Snow Day Assignments

I know that we have a wet snow, great for snowball fights, and it is slick, which is wonderful for sledding.  However, as was announced before dismissal yesterday, students were asked to take all books home so teachers could email assignments in case we could not be at school today.

 For Snow Day February 8, 2011

College Writing:

 For February 8, 2011, since we are not at school to have revision day, students are to create an application letter to go with the resume created yesterday.  A sample, along with instructions, have been emailed to all students.

Seventh Grade English: 

Students in 7th grade English are to read diary entries for the dates June 14, 1942 – September 29, 1942 in the book The Diary of Anne Frank.  As you read, make notes.  I will have to give you the study guide questions when we return, but if you take notes about people and events as you read, it will make it easier to go back and answer the study guide questions.  (I do not have them in a format that can be emailed to you today.) 

In addition to reading, complete vocabulary exercises 13D and E in Wordly Wise Lesson 13. Grab a blanket, a cup of hot chocolate, and find a nice, quiet place to read.  Do NOT try to read while watching TV or playing on the computer.  It is not conducive to reading comprehension. J

Honors English II:

For February 8, 2011


I. Read the rest of Act III of Julius Caesar.  (Online you can go here: 

II. Answer the following questions in COMPLETE SENTENCES. 

1. Why isn’t Artemidorus successful in his attempt to warn Caesar?

2. Who stabs Caesar first? Last?

3. Why does Cassius think it is a bad idea to let Antony speak at Caesar’s funeral? Do you agree with him? Explain. (NOTE:  This is the second (2nd) major disagreement between the two for which you were told to watch.) 

III. Add the following terms to your Dramatic Terms Chart. (Note:  The following definition of dramatic irony is a second definition for the same term; it is not a mistake.) 

Dramatic Terms and Devices – Dramatic Irony• Define ‘dramatic irony’ – occurs when the audience knows something a character does not.• What do we know that Caesar does not? (The answer to this will be an example of this type of dramatic irony.) 

Dramatic Terms and Devices – Rhetorical Question• Define ‘rhetorical question’ – a figure of speech in the form of a question posed for its persuasive effect without the expectation of a reply.• Students are to find three examples of rhetorical questions in Antony’s speech in Act 3, Scene 2.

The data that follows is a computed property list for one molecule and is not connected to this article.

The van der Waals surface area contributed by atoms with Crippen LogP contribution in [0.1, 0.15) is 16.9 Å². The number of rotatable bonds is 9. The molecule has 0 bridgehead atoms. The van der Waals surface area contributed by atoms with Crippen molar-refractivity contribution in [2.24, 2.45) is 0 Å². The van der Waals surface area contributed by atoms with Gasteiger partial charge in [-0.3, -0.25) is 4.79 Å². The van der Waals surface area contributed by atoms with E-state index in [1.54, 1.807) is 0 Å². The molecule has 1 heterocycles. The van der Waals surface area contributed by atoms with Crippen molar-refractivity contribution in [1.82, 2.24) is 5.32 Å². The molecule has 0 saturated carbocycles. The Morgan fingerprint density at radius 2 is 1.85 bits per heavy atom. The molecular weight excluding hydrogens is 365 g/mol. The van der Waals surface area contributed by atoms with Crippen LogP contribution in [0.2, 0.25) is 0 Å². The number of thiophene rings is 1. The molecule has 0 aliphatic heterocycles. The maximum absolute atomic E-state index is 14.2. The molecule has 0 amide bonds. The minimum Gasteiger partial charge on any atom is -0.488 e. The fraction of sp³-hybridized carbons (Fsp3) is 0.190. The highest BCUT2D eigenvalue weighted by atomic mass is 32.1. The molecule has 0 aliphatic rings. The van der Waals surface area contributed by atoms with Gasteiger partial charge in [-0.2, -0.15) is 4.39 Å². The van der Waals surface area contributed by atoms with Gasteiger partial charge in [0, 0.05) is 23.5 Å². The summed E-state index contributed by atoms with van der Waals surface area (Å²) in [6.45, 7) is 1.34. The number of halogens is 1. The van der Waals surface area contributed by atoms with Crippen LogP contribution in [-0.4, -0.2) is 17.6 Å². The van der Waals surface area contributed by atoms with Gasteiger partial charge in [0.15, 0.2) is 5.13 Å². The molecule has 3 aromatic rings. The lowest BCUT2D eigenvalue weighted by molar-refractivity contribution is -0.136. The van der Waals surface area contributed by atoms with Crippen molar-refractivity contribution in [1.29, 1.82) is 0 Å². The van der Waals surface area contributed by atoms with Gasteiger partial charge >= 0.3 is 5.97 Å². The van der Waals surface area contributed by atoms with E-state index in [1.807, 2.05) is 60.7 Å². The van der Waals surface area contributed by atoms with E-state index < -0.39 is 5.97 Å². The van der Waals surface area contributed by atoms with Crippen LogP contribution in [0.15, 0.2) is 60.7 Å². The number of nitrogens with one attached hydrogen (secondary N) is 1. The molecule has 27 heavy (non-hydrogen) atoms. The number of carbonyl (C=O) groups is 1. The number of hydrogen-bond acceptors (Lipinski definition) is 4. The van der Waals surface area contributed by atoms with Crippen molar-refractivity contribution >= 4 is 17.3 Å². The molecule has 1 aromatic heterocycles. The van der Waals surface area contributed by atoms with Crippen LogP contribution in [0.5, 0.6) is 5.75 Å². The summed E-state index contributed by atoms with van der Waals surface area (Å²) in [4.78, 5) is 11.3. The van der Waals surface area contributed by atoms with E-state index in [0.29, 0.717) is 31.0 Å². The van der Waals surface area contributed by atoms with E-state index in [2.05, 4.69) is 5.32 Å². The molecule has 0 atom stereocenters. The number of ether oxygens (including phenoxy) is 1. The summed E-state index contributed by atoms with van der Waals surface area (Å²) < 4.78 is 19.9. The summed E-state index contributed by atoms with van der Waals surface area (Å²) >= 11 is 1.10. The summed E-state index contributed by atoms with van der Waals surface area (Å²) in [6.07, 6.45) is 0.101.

For February 7, 2011

Complete parts 1 and 2 below instructions. Then read Act III, Scene 1 of Julius Caesar and watch the scene (if by some chance you did not get home with your literature book, you may read Julius Caesar online.  Here is a link to Act III, Scene 1. ( You can watch the scene (almost all of it) by going to the two youtube links below in the order given.. and

 After you have read and watched the video of the Act III, Scene I, complete step 3 of the attached worksheet.  The completed worksheet must be printed and brought to school with you when we return, or it must be completed and emailed to me. 

REMINDER:  As I announced at the end of last week, it is time for the Shakespeare Recitation Assignment and Competition.  Students in Honors English II will choose a speech by a single character from any of Shakespeare’s plays and memorize 15 – 20 lines (you may not end with a line that is in mid sentence).  On February 17th, students will recite the memorized lines in class, and it will count as a quiz grade.  Suggested monologues may be found at the following web site.


Planning an Assassination: Julius Caesar  

1)      What do you KNOW?


A)    About the conspirators? 

 B ) How they want to appear?   2)      How do you PREDICT they will assassinate Caesar? 3)      AFTER you read and watch the video, in your own words, describe the scene of the assassination.